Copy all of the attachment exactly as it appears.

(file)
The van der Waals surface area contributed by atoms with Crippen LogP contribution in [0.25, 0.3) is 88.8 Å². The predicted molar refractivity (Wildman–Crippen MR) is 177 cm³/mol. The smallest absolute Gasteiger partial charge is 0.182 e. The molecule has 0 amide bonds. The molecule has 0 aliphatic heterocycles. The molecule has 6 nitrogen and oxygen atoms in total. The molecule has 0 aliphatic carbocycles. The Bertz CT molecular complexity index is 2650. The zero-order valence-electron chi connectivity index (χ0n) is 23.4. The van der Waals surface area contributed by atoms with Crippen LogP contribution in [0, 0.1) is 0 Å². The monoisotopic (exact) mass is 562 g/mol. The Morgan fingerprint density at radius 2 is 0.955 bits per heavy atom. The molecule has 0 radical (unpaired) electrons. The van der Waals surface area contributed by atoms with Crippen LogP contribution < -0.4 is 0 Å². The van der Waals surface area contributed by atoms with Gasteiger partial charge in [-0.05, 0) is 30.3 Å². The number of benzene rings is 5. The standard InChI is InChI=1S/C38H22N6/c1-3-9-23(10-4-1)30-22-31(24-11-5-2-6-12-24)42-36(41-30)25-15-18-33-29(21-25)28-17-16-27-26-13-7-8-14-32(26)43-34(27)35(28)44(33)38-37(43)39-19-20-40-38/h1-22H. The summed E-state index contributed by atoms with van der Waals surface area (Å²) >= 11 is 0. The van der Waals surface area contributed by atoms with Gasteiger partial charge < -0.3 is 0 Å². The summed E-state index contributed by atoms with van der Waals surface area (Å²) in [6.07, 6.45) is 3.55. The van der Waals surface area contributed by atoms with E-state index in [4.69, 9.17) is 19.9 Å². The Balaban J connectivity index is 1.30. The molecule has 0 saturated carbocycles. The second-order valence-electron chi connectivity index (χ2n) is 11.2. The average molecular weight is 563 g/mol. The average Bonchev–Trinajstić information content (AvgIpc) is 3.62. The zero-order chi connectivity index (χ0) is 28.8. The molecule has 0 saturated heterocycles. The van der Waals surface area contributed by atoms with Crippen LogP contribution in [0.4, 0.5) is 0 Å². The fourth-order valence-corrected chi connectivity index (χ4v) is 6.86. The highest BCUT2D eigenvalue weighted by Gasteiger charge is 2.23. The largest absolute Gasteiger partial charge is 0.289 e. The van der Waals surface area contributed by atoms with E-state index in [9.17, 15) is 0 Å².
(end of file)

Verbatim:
The van der Waals surface area contributed by atoms with Crippen LogP contribution in [0.25, 0.3) is 88.8 Å². The predicted molar refractivity (Wildman–Crippen MR) is 177 cm³/mol. The smallest absolute Gasteiger partial charge is 0.182 e. The molecule has 0 amide bonds. The molecule has 0 aliphatic heterocycles. The molecule has 6 nitrogen and oxygen atoms in total. The molecule has 0 aliphatic carbocycles. The Bertz CT molecular complexity index is 2650. The zero-order valence-electron chi connectivity index (χ0n) is 23.4. The van der Waals surface area contributed by atoms with Crippen LogP contribution in [0, 0.1) is 0 Å². The monoisotopic (exact) mass is 562 g/mol. The Morgan fingerprint density at radius 2 is 0.955 bits per heavy atom. The molecule has 0 radical (unpaired) electrons. The van der Waals surface area contributed by atoms with Crippen LogP contribution < -0.4 is 0 Å². The van der Waals surface area contributed by atoms with Gasteiger partial charge in [-0.05, 0) is 30.3 Å². The number of benzene rings is 5. The standard InChI is InChI=1S/C38H22N6/c1-3-9-23(10-4-1)30-22-31(24-11-5-2-6-12-24)42-36(41-30)25-15-18-33-29(21-25)28-17-16-27-26-13-7-8-14-32(26)43-34(27)35(28)44(33)38-37(43)39-19-20-40-38/h1-22H. The summed E-state index contributed by atoms with van der Waals surface area (Å²) >= 11 is 0. The van der Waals surface area contributed by atoms with Gasteiger partial charge < -0.3 is 0 Å². The summed E-state index contributed by atoms with van der Waals surface area (Å²) in [6.07, 6.45) is 3.55. The van der Waals surface area contributed by atoms with E-state index in [4.69, 9.17) is 19.9 Å². The Balaban J connectivity index is 1.30. The molecule has 0 saturated carbocycles. The second-order valence-electron chi connectivity index (χ2n) is 11.2. The average molecular weight is 563 g/mol. The average Bonchev–Trinajstić information content (AvgIpc) is 3.62. The zero-order chi connectivity index (χ0) is 28.8. The molecule has 0 saturated heterocycles. The van der Waals surface area contributed by atoms with Crippen LogP contribution in [0.4, 0.5) is 0 Å². The fourth-order valence-corrected chi connectivity index (χ4v) is 6.86. The highest BCUT2D eigenvalue weighted by Gasteiger charge is 2.23. The largest absolute Gasteiger partial charge is 0.289 e. The van der Waals surface area contributed by atoms with E-state index in [9.17, 15) is 0 Å².